I prepare lessons.

As you read of the list of duties of the job, have the student check off any duties that apply to the job.


I make appointments.

I mop the floors.

I answer the phone.

I write letters.
I prepare lessons.

3) The third task involves reading and writing (3rd person verbs).

Read the information. 

Ben - teacher

I’m Ben.  I work in a school.  I work full-time.  I start work at 9am.  Every day, I prepare and teach lessons.  I’m very busy.  I also mark work.  I finish work at 5pm. 

Write about Ben.

This is Ben.  He works in a school.  He  works  full-time.  He ____________ work at 9am.  Every day, he __________ and ____________ lessons.  He _______ very busy.  He also _________ work.  He _____________ work at 5pm.

We will continue with more ways to use the jobs for lessons next month.

Monday, March 5, 2012

The Furrowed Brow

I was watching my two year old grandson at his two year birthday party.  The party was an open house for all the cousins and friends.  Every few minutes someone would arrive with a present for Silas and he was required to open it and say thank you to these people, some of whom he seldom sees.

He was overwhelmed.  People were calling him, oohing and aahing over him, kissing and hugging him, and pushing presents at him.

Several times during the course of the afternoon I saw him furrow his brow and scowl.

This was fascinating to me.  I had just read (for ESL prep) that one of the main reasons people need and want to learn English is so that they know what is expected of them and how to behave in different settings. The author went on to say that it was very common for someone who does not understand what is going on, or how to behave, or what to say will have a furrowed brow and may even scowl.

And here we thought Silas was just being cranky and tired.

This is the way our immigrants and refugees feel.  They are in a new place with people talking all around them that they do not understand.  They are trying to move among them, perhaps riding a bus, or shopping or trying to find help and they do not understand what is going on, or how to behave, or what to say . 

Watch your learner(s).  Do their brows furrow?  They may not only be missing the word you are trying to teach; they may not understand what they are suppose to do or how they relate to you. This certainly can affect learning. Realize that they are not just tired or cranky or unresponsive.  They may be totally overwhelmed or confused. Help alleviate those feelings by taking it slower or taking a calming moment.

 Keep your eyes open for the bigger picture. 

Monday, February 20, 2012


  In addition to the challenges of a new language, our learners also have to cope with a new culture.
The technical terms are acculturation and assimilation.  People are establishing their "membership" in American culture. They want to be a part of the group. 

Acculturation means that they become part of the new culture but they still maintain important aspects of their native culture.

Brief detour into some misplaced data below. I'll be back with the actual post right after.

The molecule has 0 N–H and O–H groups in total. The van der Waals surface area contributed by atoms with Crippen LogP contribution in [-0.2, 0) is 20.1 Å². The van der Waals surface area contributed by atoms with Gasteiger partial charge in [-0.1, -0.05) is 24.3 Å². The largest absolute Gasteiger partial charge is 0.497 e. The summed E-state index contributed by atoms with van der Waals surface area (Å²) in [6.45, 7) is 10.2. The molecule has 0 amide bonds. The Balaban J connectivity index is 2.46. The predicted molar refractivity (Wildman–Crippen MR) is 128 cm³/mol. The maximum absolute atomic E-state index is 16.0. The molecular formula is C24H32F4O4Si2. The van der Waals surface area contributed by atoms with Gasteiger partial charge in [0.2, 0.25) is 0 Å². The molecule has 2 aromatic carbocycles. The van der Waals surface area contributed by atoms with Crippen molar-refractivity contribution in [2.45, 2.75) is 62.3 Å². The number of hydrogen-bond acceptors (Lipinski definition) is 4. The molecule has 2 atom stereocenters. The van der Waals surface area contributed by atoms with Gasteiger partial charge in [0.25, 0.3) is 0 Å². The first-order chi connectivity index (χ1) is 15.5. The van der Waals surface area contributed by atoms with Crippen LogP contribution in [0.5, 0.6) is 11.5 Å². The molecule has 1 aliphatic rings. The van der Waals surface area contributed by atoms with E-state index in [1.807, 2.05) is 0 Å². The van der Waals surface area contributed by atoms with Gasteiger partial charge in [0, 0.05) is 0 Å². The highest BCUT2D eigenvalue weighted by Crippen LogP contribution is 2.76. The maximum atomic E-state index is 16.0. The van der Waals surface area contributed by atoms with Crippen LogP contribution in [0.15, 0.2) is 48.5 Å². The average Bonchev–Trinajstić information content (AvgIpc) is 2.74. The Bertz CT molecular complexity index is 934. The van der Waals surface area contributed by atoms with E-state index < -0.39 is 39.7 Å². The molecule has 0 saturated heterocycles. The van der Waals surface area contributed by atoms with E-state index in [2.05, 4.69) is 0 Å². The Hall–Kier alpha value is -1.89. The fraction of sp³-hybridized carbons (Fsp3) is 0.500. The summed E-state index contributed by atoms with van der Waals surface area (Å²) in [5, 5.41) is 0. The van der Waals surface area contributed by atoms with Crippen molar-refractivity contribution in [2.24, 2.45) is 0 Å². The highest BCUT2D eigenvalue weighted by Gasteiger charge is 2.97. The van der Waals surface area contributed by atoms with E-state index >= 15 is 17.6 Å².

Assimilation requires that they choose one culture over the other; they "mainstream" into the new culture and discard the old.

Back in the 30's and 40's, America had a large influx of European immigrants.  Although the children were sent to schools and assimilated into the new culture, many of the parents remained in both cultures.  There was an abundance of social clubs that sprung up to help hold on to the old, The German Club, the Slovenian Society etc.
In our multicultural society in the States today, we encourage acculturation.  This is very difficult for newcomers. America has a basic culture but also many, many sub-cultures. 

Our newcomers often are confused, they simply don't understand what is expected of them.

Top that off with the fact that many of our newcomers come from refugee camps where every day they were told what to do and when they could do it.  And every day they lived with memories of atrocities from their home country.  It is certainly understandable why they sometimes have difficulties absorbing a new culture.

Studies have shown that newcomers to the States are extremely lonely, frustrated and fearful. They are trying to live daily in a world in which everything is new and nothing is familiar.  They can feel mentally and physically exhausted from the stress incurred by a new culture.

Sometimes this manifests itself by silence.  Your newcomers may not talk much until they feel safe in the environment, whether classroom or teaching in the home.

What can you do to help?   Validate and understand.  Encourage and be patient.  Explain what the expectations are. 

Learn something about their culture.  There are great internet sites to do that. Two that come to mind are www.culturalorientation.net  and www.culturalcrossing.com

Most of the immigrants and refugees from Africa, Asia and Middle East have strong family ties.  Sometimes just asking about their families will encourage a relationship and help to bridge the loneliness gap.

Remember that learning English, while vitally important to them, is just a part of what they need to learn.